OUTSIDE THE LIMELIGHT’s new first line

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Well, I am very excited right now about a very small (to you), writerly thing. I came up with a new first line for the opening chapter of my forthcoming ballet novel, Outside the Limelight.   The old first line was sending the story in sorta the wrong direction, and it was using the wrong authorial voice anyway (literary versus conversational). It was killing me. I saw its flaw, but it was a subtle thing, and I didn’t know how to fix it. For, like, twelve months, I looked at it, stumped.

The funny thing, is, for first lines, it’s rather dull. Ready for it?

Here goes.

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It all starts and ends with the artistic director.

And that’s it.

You are likely scratching your head over my enthusiasm, especially if you enjoyed the first line of  my first ballet novel, Off Balance (“On Saturday night Alice Willoughby’s world, her glittering soloist’s career, came apart with a single misstep executed in front of 2000 spectators at San Francisco’s California Civic Theater”) and/or the first line of my Africa novel, Black Ivory Tango (“The first thing I noticed was the AK-47, cradled in the arms of the Gabonese military checkpoint guard”).

But the very cool thing is, with this one line, the whole story gets this little slant, this nub of extra emphasis on the artistic director and how he is going to dramatically affect these two dance sisters’ lives, and ooh, {{shivers!}} that totally works.

Want to see the old first line? Although, by itself, it’s rather dull (what had I been thinking?) so here is the second line, too.

“Four hours to curtain, the stage looked barren with just one dancer and partial lighting streaming from the sidelight booms and a few overhead fixtures. The calm pervading the darkened 2000-seat California Civic Theater would dissipate in a matter of hours, but right now this place that manufactured art, artifice and illusion, with its dark, hidden wings, scrims, sets, pulleys, was largely silent, expectant.”

Okay, pretty writing. Elegant. But, in truth, for an opener… yawn.

And now I’ll share the second line of Outside the Limelight, because I’m feeling all bubbly and adventurous about a reveal. (I should also mention that there’s a prologue now, recently added, ironically during my attempt to trim the story’s word count, but let’s not muck up the issue.)

“It all starts and ends with the artistic director. Casting in ballets. Daily rehearsal schedules. Careers. One word from him, an index finger raised, a frown creasing his brow, could change everything.”

Okay, so that was more than two sentences there. Two sentences, five — same difference.

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Anyway, you’ll be hearing more about Outside the Limelight as I finish up revisions that are really, really wanting to take a long time — months (even, gulp! a year?!) when I’d been anticipating weeks. But trust me, dear reader. It will be worth the wait. I rewrote the final chapter a few months ago and I LOVE the revision and mood in which the story ends now. Again, there’s something subtle and understated going on, that makes the story even stronger, in that weird way that spending tons of time on a revision can do. When you slow down, way down, answers waft over, and junky stuff wafts away. Pretty cool.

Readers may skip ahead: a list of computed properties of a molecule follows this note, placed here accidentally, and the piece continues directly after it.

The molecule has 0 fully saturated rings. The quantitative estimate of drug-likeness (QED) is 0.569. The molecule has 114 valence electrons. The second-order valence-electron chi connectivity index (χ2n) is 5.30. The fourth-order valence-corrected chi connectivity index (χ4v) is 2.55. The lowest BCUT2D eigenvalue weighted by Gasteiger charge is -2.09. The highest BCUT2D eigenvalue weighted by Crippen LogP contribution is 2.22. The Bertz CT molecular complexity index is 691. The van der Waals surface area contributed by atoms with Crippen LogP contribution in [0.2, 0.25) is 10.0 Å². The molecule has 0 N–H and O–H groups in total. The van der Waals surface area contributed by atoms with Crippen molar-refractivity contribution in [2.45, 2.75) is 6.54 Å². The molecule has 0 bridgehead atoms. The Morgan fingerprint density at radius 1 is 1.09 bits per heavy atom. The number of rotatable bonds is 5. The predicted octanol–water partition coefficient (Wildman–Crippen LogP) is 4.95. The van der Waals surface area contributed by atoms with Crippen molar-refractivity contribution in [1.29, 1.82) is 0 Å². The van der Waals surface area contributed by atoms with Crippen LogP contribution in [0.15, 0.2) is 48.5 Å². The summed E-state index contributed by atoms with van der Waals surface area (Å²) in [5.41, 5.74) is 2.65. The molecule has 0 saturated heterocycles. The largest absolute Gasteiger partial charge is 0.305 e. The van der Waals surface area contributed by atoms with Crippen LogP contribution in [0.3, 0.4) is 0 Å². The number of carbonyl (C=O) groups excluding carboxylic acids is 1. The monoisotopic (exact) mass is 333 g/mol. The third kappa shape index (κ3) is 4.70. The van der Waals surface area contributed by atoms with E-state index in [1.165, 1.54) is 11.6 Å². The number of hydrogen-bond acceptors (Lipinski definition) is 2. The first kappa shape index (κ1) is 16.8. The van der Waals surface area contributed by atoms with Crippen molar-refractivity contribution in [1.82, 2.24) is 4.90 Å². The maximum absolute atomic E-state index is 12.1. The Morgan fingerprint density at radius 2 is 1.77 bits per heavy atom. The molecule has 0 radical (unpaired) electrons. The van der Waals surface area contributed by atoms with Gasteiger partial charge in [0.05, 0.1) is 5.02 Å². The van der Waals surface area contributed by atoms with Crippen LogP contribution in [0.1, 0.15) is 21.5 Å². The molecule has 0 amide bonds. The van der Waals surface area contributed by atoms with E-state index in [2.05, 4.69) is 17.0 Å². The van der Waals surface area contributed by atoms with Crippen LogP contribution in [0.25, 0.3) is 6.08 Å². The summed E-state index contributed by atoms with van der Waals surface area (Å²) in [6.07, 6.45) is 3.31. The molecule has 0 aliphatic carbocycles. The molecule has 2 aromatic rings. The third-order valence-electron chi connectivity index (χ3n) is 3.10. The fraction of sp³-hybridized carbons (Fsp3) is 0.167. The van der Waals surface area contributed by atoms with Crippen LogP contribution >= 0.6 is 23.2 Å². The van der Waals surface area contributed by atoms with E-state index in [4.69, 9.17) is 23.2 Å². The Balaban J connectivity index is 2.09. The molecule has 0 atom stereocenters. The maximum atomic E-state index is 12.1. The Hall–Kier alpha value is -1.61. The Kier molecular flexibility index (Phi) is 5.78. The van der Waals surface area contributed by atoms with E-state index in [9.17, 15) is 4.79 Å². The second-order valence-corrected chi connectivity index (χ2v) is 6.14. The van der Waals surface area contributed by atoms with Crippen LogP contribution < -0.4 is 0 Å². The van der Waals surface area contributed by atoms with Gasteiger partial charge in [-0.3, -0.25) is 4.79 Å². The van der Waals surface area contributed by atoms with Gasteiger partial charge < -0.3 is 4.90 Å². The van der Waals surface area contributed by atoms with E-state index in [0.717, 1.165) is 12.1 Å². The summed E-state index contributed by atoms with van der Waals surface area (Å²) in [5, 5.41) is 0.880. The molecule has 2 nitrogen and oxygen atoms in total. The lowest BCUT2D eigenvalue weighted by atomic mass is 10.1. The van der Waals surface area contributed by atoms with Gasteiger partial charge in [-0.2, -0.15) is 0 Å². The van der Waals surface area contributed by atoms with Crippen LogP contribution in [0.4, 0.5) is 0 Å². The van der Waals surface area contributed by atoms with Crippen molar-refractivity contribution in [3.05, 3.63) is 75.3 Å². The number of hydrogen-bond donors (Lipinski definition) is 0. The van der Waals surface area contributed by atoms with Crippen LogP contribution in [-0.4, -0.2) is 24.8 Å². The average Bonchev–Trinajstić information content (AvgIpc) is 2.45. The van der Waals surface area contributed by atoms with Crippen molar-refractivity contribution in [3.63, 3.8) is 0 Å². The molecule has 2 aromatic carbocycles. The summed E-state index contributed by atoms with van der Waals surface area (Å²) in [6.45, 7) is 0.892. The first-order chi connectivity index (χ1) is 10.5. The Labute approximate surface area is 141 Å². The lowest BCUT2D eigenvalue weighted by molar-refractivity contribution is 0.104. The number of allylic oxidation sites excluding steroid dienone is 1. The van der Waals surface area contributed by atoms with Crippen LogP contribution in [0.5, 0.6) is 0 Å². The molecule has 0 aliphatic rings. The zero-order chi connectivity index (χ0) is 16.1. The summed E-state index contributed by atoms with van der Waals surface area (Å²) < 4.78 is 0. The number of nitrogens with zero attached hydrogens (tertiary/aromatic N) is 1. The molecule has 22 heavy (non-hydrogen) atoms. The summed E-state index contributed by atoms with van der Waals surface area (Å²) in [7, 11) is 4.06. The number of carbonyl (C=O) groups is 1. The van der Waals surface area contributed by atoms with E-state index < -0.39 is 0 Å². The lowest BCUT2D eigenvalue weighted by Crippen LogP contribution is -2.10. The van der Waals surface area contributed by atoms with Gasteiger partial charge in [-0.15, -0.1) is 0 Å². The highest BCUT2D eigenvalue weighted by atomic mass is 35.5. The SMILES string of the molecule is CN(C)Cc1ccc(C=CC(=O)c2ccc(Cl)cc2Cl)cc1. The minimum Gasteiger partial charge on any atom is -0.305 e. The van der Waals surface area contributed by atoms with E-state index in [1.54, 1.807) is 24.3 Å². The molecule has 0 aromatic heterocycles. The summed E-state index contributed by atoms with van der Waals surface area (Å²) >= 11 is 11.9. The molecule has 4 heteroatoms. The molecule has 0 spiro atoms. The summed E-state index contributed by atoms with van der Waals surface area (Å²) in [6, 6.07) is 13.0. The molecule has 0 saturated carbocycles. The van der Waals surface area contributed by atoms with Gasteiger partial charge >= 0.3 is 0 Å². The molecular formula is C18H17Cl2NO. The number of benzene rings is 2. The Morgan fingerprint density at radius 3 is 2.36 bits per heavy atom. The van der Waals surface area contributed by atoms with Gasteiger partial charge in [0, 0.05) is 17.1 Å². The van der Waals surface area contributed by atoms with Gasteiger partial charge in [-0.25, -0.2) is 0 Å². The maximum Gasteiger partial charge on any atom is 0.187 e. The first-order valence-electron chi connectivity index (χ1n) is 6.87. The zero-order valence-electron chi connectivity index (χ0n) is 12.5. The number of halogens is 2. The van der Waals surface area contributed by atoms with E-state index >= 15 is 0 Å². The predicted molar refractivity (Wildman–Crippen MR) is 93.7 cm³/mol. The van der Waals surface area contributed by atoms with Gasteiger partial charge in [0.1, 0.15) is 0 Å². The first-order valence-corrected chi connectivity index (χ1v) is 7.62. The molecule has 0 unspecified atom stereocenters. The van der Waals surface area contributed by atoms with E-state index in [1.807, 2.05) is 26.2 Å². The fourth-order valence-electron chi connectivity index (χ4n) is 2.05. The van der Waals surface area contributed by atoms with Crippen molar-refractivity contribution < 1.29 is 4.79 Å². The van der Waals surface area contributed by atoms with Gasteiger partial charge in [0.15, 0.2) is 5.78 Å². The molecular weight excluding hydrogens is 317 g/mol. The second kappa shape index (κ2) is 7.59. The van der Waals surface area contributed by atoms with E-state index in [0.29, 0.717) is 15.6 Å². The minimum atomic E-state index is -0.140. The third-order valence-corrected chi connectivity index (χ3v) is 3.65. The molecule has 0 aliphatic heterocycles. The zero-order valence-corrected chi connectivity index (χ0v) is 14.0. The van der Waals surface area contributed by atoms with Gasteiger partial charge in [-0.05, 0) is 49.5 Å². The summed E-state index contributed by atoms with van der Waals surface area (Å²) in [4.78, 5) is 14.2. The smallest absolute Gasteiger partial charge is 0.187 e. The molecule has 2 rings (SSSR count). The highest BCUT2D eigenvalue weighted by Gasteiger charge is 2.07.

Outside the Limelight will release on October 30th. (You can buy it HERE!) Some time in October, I’ll do a fuller reveal, speak more candidly about the plot, but as the opening scene includes spoilers for how Off Balance ends, I’ll continue to be mysterious a few months longer. Here’s a hint, though. Outside the Limelight Is about sisters. Loyalties. Risks. What happens when the career you’ve trained your entire life for is suddenly at risk. And, as we all now know, it all begins and ends with the artistic director.

George Balanchine and his dancers

 

 

1 thought on “OUTSIDE THE LIMELIGHT’s new first line”

  1. I have to share something fun with all of you. Kirk’s Reviews gave OUTSIDE THE LIMELIGHT a starred review, and said this about my new first line – woo hoo! Talk about affirmation that I made the right choice!

    “The quiet beauty of the prose rarely calls attention to itself but carries the reader smoothly through the tale with no bumps in the road (“It all starts and ends with the artistic director. Casting in ballets. Daily rehearsal schedules. Careers. One word from him, an index finger raised, a frown creasing his brow, could change everything”). And the glossary of dance terms at the end of the book proves a marvelous resource for the uninitiated. This is a novel both for ballet lovers and those new to the art.” Here’s a link to the whole review: https://www.kirkusreviews.com/book-reviews/terez-mertes-rose/outside-limelight/

    One last bit of great news. I was thrilled to discover, 10 days ago, that Kirkus had picked OUTSIDE THE LIMELIGHT to be a Kirkus Indie Books of the Month Selection, for January 2017. A HUGE honor – wow, did THAT make up for an otherwise bad week!

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